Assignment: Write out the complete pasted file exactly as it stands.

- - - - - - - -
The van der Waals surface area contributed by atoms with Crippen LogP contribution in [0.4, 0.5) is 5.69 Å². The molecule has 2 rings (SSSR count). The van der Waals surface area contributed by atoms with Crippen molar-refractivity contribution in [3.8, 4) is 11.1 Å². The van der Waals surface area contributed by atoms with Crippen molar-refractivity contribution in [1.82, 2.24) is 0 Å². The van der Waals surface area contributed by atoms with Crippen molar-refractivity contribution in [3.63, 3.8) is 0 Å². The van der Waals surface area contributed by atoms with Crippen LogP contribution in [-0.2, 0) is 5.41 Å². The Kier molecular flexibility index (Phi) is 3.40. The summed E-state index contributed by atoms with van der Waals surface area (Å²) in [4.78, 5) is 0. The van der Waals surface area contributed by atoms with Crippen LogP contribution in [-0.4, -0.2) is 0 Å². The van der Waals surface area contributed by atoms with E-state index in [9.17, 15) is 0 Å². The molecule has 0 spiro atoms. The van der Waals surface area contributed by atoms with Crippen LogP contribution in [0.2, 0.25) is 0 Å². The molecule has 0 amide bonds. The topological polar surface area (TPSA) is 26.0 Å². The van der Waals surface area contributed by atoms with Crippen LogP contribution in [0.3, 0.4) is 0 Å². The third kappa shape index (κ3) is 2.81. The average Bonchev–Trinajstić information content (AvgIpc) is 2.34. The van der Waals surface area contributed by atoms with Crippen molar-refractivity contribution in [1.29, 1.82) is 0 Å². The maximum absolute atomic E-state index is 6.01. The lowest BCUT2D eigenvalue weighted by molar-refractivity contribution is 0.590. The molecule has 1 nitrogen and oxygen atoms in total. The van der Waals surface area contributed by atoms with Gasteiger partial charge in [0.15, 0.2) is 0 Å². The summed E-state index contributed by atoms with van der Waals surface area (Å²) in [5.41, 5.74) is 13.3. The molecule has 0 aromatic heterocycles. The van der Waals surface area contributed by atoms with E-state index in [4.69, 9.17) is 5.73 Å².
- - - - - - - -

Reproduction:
The van der Waals surface area contributed by atoms with Crippen LogP contribution in [0.4, 0.5) is 5.69 Å². The molecule has 2 rings (SSSR count). The van der Waals surface area contributed by atoms with Crippen molar-refractivity contribution in [3.8, 4) is 11.1 Å². The van der Waals surface area contributed by atoms with Crippen molar-refractivity contribution in [1.82, 2.24) is 0 Å². The van der Waals surface area contributed by atoms with Crippen molar-refractivity contribution in [3.63, 3.8) is 0 Å². The van der Waals surface area contributed by atoms with Crippen LogP contribution in [-0.2, 0) is 5.41 Å². The Kier molecular flexibility index (Phi) is 3.40. The summed E-state index contributed by atoms with van der Waals surface area (Å²) in [4.78, 5) is 0. The van der Waals surface area contributed by atoms with Crippen LogP contribution in [-0.4, -0.2) is 0 Å². The van der Waals surface area contributed by atoms with E-state index in [9.17, 15) is 0 Å². The molecule has 0 spiro atoms. The van der Waals surface area contributed by atoms with Crippen LogP contribution in [0.2, 0.25) is 0 Å². The molecule has 0 amide bonds. The topological polar surface area (TPSA) is 26.0 Å². The van der Waals surface area contributed by atoms with Crippen LogP contribution in [0.3, 0.4) is 0 Å². The third kappa shape index (κ3) is 2.81. The average Bonchev–Trinajstić information content (AvgIpc) is 2.34. The van der Waals surface area contributed by atoms with Crippen molar-refractivity contribution in [1.29, 1.82) is 0 Å². The maximum absolute atomic E-state index is 6.01. The lowest BCUT2D eigenvalue weighted by molar-refractivity contribution is 0.590. The molecule has 1 nitrogen and oxygen atoms in total. The van der Waals surface area contributed by atoms with Gasteiger partial charge in [0.15, 0.2) is 0 Å². The summed E-state index contributed by atoms with van der Waals surface area (Å²) in [5.41, 5.74) is 13.3. The molecule has 0 aromatic heterocycles. The van der Waals surface area contributed by atoms with E-state index in [4.69, 9.17) is 5.73 Å².